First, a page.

3. Alex Caldiero’s new book of poetry is an edifying, eviscerating, and playful exploration of love. Some Love is a modest title, as is the dedication to Caldiero’s wife of forty years—“for Setenay, some love.” While that may raise some questions at home (why not “all my love”?), the title signals possibility and humility. And who should not be humble in the uncertain face of love?

    confessing my love is not unlike asking

    forgiveness for a crime I didnt commit.

    Because I was so sure

    of the meaning of the word,

    I didnt look it up,

    but maybe I should have

    because the one I heard

    was not the one she spoke.

    The poet often confesses love while questioning his ability to do so, as in the book’s first poem:

    Your hair

    is a labyrinth

    I can never hope

    to get out of . . .
    This is the beginning of a

    love poem.
    I’ll just leave it at that.

    Fortunately, the poet doesn’t just leave it at that. Epigraphs preceding parts of the book suggest that these poems will explore a wide range of love. Love can be inhibited: “It’s because an action has not been completed that it is vile,” Jean Genet. Love can be thwarted by misunderstanding: “If you think we’re together, you’re a poor judge of distance,” Mae West in Belle of the Nineties. Love is complicated by gender differences: “Women are strangers in the country of man,” Laura Riding Jackson. Some lovers are more skillful than others: “You’re easy to dance with,” Fred Astaire in Holiday Inn.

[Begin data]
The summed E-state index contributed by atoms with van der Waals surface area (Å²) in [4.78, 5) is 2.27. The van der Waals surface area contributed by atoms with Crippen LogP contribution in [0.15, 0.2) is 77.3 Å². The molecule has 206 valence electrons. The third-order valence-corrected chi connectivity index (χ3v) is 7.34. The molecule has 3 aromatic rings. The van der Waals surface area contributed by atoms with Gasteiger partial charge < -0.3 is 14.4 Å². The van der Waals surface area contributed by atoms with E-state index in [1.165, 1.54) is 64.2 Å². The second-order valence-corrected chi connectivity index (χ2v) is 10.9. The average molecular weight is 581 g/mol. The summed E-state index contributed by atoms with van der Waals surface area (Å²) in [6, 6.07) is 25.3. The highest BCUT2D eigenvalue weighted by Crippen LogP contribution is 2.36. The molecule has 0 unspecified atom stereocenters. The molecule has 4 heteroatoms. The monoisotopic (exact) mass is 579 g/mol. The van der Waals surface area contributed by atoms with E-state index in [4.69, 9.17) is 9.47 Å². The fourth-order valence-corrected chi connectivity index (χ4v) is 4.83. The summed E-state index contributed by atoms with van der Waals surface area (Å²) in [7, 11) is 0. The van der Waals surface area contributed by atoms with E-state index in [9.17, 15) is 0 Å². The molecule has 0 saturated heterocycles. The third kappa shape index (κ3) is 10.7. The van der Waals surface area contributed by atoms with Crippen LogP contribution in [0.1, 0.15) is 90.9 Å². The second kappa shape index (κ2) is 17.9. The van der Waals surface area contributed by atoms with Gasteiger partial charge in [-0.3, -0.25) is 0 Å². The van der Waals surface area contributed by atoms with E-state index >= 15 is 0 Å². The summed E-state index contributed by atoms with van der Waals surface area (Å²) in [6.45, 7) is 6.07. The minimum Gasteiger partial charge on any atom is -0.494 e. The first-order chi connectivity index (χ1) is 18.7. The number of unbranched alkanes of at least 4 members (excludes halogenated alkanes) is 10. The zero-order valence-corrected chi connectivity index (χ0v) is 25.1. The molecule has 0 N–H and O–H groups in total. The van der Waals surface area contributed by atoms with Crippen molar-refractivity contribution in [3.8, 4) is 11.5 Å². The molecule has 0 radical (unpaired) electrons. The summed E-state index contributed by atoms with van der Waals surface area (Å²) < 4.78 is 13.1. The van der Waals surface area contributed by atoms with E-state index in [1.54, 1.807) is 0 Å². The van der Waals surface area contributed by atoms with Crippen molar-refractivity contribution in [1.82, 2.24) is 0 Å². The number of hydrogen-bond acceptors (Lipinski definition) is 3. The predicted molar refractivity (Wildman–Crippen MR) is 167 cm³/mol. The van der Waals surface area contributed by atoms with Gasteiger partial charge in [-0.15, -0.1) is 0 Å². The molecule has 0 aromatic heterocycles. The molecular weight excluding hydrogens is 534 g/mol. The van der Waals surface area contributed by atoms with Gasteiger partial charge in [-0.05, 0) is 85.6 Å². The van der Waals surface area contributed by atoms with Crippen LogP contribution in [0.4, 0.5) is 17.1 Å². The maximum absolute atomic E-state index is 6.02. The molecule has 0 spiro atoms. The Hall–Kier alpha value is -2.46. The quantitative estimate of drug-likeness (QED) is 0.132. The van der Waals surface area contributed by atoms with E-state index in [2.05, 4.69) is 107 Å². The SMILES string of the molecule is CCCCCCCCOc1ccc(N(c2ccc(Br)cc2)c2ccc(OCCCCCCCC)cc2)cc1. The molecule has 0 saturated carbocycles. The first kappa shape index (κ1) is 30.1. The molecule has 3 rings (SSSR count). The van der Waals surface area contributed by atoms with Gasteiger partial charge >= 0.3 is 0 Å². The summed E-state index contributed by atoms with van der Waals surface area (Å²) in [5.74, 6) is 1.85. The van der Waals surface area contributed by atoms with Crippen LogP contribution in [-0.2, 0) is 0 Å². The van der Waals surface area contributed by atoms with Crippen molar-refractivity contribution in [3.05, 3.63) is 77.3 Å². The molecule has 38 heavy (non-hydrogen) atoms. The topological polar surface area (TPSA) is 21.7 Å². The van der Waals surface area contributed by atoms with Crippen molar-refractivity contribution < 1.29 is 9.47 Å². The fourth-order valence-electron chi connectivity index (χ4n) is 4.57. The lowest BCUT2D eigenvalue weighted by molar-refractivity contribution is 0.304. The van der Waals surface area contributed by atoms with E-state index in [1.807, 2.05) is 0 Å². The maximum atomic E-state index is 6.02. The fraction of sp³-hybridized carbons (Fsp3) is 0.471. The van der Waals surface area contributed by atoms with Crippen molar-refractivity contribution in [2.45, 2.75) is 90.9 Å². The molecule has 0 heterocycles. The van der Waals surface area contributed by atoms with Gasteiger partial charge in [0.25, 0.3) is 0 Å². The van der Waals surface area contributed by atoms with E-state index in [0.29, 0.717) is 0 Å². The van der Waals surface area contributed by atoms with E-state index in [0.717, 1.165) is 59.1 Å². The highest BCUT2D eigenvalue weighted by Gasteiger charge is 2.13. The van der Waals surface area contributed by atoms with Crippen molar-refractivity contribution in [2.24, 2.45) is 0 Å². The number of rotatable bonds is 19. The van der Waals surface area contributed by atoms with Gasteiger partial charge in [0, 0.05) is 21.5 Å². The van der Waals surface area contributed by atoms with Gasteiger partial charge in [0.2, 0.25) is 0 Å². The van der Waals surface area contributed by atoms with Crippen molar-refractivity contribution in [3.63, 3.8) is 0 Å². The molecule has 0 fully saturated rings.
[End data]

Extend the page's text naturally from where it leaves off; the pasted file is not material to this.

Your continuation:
The poet’s lover is often easy to dance with:

    Her mouth on

    my mouth—
    in old age
    I’ll smile and

    not know why.

    The lovers are lively dancers:

    When my tongue

    meets your tongue

    it wants to play tag,

    it wants to play hide-and-seek.
    Then fatigued,

    it would lie down

    in its own moist bed

    alone to dream in flavors.

    But who is this dancing poet from the country of men who fears he might be a poor judge of distance? Caldiero addresses the question in a poem called “Islander” (from his book Sonosuono):

    Born

    on the island

    of Sicily
    Raised

    on the island

    of Manhattan
    Growing old

    on the island

    of Utah
    All my life

    surrounded

    by water